FOXBOROUGH, Mass. -- Down a man, and stuck in a two-goal halftime deficit, the Revolution might have been tempted to play a tentative brand of soccer in the second half of Sunday’s contest against Montreal.
Not only had they lost Matt Reis to a fifth-minute red card, but two of the three goals they’d given up before the interval had come from the spot. Clearly, it was not their night.
But instead of rolling out a risk-avoidance game plan for the second half, the Revolution examined the situation and reached a different conclusion.
“I think something that was said in the locker room was that ‘it couldn’t get any worse than this,’ ” Revolution right back Andrew Farrell said. “We were down 3-1 at halftime, and down a man, so there’s not much else you can do but lace them up and go out there.”
Although Marco Di Vaio made it a 4-1 game not long after the interval, the Revolution were far from broken. They pressed on and found a Kelyn Rowe goal in the 77th minute, and even managed to outshoot their opponents 6-4 in the final 45.
“I think we did well,” Farrell said. “I think we moved the ball a lot better, surprisingly, with 10 men than 11. The effort and intensity were there, and if we can carry that over into the next game (at Chicago), I think we’ll be able to take care of business.”
With the benefit of 11 men, of course.
Familiar foe, different venue
Six days after battling the Impact for the first time this season, the Revolution will be facing a familiar foe in the Chicago Fire on Saturday.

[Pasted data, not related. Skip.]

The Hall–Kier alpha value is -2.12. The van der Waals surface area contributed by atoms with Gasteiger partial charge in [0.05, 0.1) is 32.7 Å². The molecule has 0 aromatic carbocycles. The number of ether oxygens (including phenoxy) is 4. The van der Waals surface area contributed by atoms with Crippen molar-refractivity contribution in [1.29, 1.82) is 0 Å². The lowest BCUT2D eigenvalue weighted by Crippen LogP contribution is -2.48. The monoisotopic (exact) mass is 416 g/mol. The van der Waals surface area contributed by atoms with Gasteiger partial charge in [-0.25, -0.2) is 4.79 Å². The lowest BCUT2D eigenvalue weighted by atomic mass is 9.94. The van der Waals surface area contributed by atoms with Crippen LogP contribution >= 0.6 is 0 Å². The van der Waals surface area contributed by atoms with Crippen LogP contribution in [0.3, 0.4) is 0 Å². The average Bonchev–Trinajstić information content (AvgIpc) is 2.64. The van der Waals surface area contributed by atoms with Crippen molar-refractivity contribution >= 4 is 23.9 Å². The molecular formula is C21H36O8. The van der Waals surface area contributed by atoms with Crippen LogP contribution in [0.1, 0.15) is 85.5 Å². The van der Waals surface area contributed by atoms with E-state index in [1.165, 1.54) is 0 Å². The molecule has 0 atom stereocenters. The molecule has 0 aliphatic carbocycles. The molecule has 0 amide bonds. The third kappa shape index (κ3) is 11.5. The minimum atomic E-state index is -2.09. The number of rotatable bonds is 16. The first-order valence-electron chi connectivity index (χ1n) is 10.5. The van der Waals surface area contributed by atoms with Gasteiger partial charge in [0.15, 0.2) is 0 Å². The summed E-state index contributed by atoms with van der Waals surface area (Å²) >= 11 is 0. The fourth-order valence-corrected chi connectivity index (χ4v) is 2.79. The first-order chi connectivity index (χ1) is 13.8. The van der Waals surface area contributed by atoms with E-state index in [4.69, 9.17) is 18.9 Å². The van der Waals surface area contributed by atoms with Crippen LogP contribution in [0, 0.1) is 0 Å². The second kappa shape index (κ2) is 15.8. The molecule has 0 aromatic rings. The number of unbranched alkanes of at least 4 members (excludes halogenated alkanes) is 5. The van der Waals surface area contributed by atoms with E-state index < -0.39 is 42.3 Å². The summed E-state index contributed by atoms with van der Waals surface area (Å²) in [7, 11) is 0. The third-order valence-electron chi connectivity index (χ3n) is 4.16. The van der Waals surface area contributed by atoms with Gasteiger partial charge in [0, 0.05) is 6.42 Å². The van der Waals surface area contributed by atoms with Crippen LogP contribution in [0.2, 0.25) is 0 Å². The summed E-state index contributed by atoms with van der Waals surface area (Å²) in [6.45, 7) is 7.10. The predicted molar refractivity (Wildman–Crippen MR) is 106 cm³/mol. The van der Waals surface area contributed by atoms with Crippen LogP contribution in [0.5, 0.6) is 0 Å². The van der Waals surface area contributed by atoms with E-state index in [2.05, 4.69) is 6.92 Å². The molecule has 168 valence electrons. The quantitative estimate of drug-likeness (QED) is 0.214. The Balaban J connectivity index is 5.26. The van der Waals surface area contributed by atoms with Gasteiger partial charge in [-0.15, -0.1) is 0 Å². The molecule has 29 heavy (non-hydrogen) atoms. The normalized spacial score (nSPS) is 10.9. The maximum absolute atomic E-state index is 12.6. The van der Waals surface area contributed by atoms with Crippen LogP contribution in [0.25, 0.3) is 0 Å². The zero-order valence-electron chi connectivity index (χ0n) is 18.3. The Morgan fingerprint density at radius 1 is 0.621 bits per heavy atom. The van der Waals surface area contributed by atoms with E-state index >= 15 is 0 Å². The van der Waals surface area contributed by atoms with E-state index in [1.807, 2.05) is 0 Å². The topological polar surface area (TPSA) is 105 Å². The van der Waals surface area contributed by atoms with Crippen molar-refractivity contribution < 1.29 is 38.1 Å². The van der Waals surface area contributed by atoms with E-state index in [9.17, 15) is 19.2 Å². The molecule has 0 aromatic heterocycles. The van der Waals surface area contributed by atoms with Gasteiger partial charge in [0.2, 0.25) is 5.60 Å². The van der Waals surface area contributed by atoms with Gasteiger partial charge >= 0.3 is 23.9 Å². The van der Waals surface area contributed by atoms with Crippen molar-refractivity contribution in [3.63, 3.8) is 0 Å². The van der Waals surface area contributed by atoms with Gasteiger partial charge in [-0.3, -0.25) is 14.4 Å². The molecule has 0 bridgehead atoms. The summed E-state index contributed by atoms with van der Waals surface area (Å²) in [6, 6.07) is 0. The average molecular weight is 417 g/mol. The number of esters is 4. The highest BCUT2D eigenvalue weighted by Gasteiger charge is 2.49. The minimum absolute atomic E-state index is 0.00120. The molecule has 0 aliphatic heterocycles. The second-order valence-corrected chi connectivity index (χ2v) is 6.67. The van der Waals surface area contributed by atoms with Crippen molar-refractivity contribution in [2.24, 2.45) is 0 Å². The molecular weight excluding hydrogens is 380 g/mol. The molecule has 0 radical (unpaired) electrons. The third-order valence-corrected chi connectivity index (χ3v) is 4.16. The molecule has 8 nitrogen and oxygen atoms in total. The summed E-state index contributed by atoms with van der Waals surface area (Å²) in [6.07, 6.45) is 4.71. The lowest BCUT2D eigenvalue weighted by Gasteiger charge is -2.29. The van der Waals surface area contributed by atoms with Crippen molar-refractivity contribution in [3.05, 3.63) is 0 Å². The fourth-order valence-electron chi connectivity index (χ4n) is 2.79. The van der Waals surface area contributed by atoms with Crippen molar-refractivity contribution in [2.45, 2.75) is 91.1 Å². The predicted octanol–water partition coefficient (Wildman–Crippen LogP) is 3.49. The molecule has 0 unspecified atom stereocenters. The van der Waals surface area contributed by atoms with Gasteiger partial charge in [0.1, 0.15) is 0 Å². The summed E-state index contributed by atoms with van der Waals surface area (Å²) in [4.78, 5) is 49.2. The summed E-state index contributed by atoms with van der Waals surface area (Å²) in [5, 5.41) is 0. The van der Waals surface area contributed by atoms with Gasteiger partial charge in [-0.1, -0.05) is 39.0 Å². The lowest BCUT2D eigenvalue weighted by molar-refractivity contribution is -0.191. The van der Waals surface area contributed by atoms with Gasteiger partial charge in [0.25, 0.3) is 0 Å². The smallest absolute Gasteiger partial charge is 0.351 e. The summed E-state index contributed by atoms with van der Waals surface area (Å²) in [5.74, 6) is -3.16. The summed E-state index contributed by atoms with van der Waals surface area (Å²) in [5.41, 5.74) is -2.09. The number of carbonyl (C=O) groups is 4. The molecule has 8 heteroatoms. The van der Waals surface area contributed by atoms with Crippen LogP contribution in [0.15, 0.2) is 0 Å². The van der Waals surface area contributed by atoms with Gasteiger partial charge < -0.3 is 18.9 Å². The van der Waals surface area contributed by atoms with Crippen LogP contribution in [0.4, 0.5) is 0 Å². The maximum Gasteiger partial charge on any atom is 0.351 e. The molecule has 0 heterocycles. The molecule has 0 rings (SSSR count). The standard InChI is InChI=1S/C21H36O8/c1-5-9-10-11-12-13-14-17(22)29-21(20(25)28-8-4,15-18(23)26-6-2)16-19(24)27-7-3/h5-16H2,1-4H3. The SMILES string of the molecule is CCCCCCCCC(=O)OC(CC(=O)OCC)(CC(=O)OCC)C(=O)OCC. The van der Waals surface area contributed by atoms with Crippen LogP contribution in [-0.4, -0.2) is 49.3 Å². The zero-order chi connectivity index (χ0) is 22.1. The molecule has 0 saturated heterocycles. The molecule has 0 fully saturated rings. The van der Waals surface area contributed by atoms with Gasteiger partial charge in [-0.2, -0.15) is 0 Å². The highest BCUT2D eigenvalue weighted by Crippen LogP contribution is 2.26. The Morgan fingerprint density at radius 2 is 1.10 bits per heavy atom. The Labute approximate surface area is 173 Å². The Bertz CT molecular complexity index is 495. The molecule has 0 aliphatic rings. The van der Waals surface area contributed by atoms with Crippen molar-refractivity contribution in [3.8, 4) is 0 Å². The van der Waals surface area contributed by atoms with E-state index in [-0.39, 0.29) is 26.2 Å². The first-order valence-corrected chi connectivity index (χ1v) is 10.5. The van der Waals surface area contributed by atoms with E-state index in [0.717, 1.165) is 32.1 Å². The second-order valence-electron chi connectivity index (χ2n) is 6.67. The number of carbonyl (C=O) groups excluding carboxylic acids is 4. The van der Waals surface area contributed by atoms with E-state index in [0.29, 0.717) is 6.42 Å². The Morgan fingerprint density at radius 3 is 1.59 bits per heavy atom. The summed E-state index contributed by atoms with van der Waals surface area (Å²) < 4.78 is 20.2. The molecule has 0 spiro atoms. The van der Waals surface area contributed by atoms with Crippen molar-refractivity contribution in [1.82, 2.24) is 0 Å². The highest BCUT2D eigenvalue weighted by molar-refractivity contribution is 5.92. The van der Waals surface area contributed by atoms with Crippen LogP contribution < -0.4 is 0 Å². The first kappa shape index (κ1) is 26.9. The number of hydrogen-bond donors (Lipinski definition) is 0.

Four weeks ago, the Revolution staked a 2-0 win over the Fire, and did so by keeping Mike Magee and Dilly Duka at bay. That, combined with a strong performance from Juan Agudelo, kept the Fire from salvaging a point on the road.
But with Agudelo likely out (hamstring), and the venue shifting back to Toyota Park -- where the Fire are 8-4-2 and unbeaten in their last four, the Revolution’s challenge will be that much more difficult.
“They play well at home,” Revolution coach Jay Heaps said. “We have to be mindful of what they do well at home, what they do different at home than when they’re on the road.”
Translation: Expect a fiercer Fire attack, as Frank Klopas’ club has collected an average of four more shots per game at home (16) than they do on the road (12).
With the Fire (36 points) and Revolution (37 points) separated by a single point, Farrell believes that Saturday’s contest may yield a fascinating insight as to who wants a trip to the postseason more.
“They’re like us,” Farrell said. “They’re trying to make the playoffs, and we’re going to have to beat them. At the end of the day, it’s going to be [a battle] for the final playoff spot.”